I'm probably opening the biggest can of worms ever, but here goes.
First, my position: I don't actually have a strong position on this. But I'm always curious when I see other posters have such very strong positions. As in, it seems very important to them that food have (or not have) an addictive quality. But why is it so important? That's what I suppose I'm asking.
I can actually see it from all sides. I completely jibe with the argument that food is something we actually need to survive, and *really really liking* food that's particularly satiating is not a bug but a feature of our psycho-physiology.
On the other hand, many maladaptive/disordered eating behaviors do seem to map onto our models for addiction pretty well.
I get the impression that some in the anti-FA (food addiction) camp perceive the notion as somehow abdicating all personal responsibility. But I don't really see that. Someone with Type II diabetes is largely responsible for their good/bad health outcomes following diagnosis. And yet diabetes is still very much a disease.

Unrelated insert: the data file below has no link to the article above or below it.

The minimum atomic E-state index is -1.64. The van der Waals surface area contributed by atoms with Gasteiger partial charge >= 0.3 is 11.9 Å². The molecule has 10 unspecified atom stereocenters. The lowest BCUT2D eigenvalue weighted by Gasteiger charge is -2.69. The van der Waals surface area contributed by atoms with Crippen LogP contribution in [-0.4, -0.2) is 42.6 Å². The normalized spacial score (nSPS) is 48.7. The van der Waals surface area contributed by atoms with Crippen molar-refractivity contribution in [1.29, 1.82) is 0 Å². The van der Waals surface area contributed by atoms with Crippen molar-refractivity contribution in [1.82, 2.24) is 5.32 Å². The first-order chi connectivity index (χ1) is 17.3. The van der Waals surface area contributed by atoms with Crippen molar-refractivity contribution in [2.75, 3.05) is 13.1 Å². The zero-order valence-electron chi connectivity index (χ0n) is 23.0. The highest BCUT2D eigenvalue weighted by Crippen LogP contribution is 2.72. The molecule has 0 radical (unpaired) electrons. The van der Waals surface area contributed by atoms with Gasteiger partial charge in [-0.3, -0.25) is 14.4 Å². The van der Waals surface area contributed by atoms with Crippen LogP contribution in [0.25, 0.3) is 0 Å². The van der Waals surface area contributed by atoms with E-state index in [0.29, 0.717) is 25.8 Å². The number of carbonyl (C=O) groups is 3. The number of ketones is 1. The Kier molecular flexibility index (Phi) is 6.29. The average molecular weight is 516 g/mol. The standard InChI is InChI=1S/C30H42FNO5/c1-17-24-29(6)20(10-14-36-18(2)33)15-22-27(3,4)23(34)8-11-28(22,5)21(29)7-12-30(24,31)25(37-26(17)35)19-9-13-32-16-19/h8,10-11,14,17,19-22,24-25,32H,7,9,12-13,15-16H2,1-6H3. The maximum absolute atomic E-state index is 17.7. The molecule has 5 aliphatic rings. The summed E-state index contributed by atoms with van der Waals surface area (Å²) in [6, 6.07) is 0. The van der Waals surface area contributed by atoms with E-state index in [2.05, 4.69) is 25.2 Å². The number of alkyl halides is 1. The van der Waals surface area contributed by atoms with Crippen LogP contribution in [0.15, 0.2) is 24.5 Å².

On the other other hand, I am sure there are at least some FA folks who do indeed take the "disease" model and use it to justify not trying, or failing once and quitting. But I think that's the wrong response.
Speaking as someone in long-term recovery from alcohol use disorder, I can say that "medicalizing" my condition has been and continues to be one of the most important factors in staying sober. It gives me resources and tools. I can talk to my doctor. And I can talk to my therapist. I take medicine to keep my mood on an even keel, and this consequently helps keep cravings at bay. I'm also exercising and eating relatively healthily, sleeping enough, etc. and so on.
So I guess, just to circle back, my main question is: Why such investment in this idea? Why such contention around the question of its existence?